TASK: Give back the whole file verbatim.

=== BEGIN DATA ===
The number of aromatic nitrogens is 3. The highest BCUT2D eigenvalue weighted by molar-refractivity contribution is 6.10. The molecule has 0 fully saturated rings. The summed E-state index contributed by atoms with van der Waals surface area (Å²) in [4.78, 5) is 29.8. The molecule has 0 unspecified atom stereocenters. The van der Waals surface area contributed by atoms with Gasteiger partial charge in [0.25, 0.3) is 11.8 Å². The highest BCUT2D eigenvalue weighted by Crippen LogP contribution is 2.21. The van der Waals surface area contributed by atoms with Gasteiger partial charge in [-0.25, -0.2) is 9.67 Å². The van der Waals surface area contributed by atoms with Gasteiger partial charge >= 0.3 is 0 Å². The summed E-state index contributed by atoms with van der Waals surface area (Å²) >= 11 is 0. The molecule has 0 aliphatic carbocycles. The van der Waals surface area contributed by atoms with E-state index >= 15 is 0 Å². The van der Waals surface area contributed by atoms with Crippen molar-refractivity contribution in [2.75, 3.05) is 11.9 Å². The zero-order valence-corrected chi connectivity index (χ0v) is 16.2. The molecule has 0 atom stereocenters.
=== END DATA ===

The number of aromatic nitrogens is 3. The highest BCUT2D eigenvalue weighted by molar-refractivity contribution is 6.10. The molecule has 0 fully saturated rings. The summed E-state index contributed by atoms with van der Waals surface area (Å²) in [4.78, 5) is 29.8. The molecule has 0 unspecified atom stereocenters. The van der Waals surface area contributed by atoms with Gasteiger partial charge in [0.25, 0.3) is 11.8 Å². The highest BCUT2D eigenvalue weighted by Crippen LogP contribution is 2.21. The van der Waals surface area contributed by atoms with Gasteiger partial charge in [-0.25, -0.2) is 9.67 Å². The van der Waals surface area contributed by atoms with Gasteiger partial charge >= 0.3 is 0 Å². The summed E-state index contributed by atoms with van der Waals surface area (Å²) >= 11 is 0. The molecule has 0 aliphatic carbocycles. The van der Waals surface area contributed by atoms with E-state index >= 15 is 0 Å². The van der Waals surface area contributed by atoms with Crippen molar-refractivity contribution in [2.75, 3.05) is 11.9 Å². The zero-order valence-corrected chi connectivity index (χ0v) is 16.2. The molecule has 0 atom stereocenters.